I think Kevin Drum – about the smartest blogger, or journalist of any description, now working – makes a mistake from time to time just to keep the rest of us on our toes. He’s right that the latest Administration plan to deal with contraceptive coverage under employer-paid health insurance is a kludge, and he’s right that, since money is fungible, sayingthat insurance companies have to spend some money other than the employers’ money to cover it is gibberish. (That’s supposed to insulate the employers from the moral onus of allowing reproductive freedom rather than imposing their dogma on their employees. I forget who it was who Tweeted the question, “Should health insurance provided by a Jehovah’s Witness employer cover blood transfusion?”)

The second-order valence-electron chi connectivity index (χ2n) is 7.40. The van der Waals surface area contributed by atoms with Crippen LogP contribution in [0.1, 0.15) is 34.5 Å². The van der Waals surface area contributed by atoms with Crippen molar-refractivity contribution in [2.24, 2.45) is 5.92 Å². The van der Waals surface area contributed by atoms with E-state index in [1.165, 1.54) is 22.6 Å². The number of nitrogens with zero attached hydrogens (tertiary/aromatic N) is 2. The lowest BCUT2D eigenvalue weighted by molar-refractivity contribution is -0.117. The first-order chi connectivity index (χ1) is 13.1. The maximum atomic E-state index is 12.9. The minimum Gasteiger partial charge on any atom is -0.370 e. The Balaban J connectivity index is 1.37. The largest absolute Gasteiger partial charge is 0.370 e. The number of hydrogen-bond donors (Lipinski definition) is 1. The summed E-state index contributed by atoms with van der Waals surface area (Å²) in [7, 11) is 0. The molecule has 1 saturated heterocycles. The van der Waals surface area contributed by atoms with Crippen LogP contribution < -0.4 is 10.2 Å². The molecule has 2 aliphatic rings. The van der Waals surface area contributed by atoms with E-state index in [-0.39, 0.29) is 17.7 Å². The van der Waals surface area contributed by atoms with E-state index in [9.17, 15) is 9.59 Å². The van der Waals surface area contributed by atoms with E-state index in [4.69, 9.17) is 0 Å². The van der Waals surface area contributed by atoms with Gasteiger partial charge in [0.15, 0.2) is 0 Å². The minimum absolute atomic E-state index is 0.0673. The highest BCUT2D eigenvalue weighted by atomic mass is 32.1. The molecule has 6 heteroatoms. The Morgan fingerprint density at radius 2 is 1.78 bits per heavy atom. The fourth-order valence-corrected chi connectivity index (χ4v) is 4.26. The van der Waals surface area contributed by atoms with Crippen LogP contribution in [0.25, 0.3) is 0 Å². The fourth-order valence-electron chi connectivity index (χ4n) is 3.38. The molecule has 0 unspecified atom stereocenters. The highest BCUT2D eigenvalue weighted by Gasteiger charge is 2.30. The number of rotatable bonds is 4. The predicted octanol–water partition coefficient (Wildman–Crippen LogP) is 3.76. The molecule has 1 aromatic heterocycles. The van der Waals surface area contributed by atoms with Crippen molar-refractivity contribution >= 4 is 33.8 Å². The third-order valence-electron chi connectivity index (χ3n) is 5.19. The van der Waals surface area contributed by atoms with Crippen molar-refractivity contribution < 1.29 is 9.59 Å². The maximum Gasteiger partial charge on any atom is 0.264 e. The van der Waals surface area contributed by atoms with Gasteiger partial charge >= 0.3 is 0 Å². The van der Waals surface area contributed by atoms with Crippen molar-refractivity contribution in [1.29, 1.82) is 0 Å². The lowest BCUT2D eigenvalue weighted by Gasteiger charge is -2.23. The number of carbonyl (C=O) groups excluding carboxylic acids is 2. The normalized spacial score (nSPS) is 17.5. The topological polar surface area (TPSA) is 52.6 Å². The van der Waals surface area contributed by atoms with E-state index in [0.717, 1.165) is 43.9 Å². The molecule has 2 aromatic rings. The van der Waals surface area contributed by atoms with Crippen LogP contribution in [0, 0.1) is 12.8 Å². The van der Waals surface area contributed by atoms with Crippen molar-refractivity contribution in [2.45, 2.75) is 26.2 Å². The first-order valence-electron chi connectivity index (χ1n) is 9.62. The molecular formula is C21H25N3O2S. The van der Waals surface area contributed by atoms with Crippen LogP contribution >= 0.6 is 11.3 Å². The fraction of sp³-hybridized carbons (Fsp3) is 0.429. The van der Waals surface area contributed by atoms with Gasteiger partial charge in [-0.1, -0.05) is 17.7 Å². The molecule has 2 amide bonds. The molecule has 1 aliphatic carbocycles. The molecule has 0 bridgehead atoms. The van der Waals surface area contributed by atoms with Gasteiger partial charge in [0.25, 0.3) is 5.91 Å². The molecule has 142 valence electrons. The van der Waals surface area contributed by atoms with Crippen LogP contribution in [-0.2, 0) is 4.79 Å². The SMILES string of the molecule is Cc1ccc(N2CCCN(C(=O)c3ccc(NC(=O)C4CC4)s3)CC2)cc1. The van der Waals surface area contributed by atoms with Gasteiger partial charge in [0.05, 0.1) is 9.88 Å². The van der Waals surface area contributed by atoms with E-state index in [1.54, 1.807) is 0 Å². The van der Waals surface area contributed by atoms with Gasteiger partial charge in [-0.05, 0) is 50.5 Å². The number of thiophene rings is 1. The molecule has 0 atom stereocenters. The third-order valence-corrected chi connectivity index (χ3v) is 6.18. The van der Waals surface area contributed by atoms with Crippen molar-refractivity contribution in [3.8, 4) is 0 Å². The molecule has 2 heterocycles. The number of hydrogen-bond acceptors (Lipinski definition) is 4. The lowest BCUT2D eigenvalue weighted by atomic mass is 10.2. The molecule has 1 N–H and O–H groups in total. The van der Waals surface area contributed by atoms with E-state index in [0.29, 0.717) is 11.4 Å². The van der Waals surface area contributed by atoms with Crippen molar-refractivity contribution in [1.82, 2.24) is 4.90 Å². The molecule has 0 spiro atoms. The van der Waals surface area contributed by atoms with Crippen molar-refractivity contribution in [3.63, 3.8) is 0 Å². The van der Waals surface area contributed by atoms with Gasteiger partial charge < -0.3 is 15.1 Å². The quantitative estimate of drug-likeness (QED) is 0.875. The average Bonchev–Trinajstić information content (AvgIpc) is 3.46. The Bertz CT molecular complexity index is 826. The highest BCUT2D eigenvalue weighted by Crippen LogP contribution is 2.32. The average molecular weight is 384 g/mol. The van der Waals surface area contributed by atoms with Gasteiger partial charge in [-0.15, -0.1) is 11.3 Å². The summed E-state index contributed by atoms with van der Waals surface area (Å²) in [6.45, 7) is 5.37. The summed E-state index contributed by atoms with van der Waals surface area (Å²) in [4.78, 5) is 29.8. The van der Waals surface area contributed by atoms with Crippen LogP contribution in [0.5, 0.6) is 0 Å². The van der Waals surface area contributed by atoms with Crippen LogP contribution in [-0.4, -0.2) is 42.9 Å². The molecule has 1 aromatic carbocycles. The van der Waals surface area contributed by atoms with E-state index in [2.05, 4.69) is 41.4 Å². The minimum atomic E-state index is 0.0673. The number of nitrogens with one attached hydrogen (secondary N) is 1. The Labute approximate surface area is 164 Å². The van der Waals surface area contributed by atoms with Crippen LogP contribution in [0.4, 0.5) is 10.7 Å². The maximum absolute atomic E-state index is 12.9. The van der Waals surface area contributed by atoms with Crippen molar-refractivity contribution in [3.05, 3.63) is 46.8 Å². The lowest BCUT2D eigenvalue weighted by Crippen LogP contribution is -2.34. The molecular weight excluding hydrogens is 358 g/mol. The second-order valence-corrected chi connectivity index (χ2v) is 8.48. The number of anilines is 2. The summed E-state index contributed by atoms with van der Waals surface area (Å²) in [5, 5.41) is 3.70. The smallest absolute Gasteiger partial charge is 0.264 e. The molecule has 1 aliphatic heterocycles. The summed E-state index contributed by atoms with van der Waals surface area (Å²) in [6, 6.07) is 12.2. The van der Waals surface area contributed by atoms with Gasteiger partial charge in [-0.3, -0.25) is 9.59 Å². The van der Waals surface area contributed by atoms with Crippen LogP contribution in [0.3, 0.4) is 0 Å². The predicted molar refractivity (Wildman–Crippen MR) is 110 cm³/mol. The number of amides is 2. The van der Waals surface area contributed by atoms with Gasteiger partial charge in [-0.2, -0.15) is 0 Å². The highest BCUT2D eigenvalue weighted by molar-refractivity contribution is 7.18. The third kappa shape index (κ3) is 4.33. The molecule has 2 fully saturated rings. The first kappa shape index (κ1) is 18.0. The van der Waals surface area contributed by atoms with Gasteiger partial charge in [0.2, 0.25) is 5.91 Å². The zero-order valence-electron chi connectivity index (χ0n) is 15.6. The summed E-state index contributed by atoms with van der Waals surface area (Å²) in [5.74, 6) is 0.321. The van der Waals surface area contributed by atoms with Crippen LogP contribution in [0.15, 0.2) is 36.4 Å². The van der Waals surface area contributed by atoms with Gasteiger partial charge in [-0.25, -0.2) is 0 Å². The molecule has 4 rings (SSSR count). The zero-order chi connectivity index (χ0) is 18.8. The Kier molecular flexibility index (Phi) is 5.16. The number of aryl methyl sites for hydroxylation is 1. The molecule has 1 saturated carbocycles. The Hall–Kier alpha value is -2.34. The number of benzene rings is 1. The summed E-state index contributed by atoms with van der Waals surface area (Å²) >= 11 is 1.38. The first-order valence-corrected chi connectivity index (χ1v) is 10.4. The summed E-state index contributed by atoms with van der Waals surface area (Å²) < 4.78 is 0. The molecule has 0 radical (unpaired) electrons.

But what Kevin misses is that offering health insurance with contraceptive coverage is not in fact more expensive than offering health insurance without it, because if the woman gets pregnant the insurer will have to pay for prenatal care and delivery. You can cover a lot of $50 contraceptive-pill prescriptions with the avoided $10,000 cost of a single uncomplicated delivery.

As to the plan itself: looks to me like a perfect non-solution to a non-problem.

Update Kevin points out a complexity I’d missed. Yes, total health care costs go down with contraception. But if enough women without coverage pay out-of-pocket for the Pill, the insurance company could still come out ahead by stiffing them (while covering Viagra, of course). That leaves a factual question: if a big employer goes to a health insurer and asks for a quote for employee coverage, is the quote actually lower if contraception is excluded?

Second update Kevin produces a reasonable-sounding BOTEC suggesting some net cost to insurers. Which means he still owes the rest of us one mistake.

[Cross-posted at The Reality-based Community]

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Mark Kleiman is a professor of public policy at the New York University Marron Institute.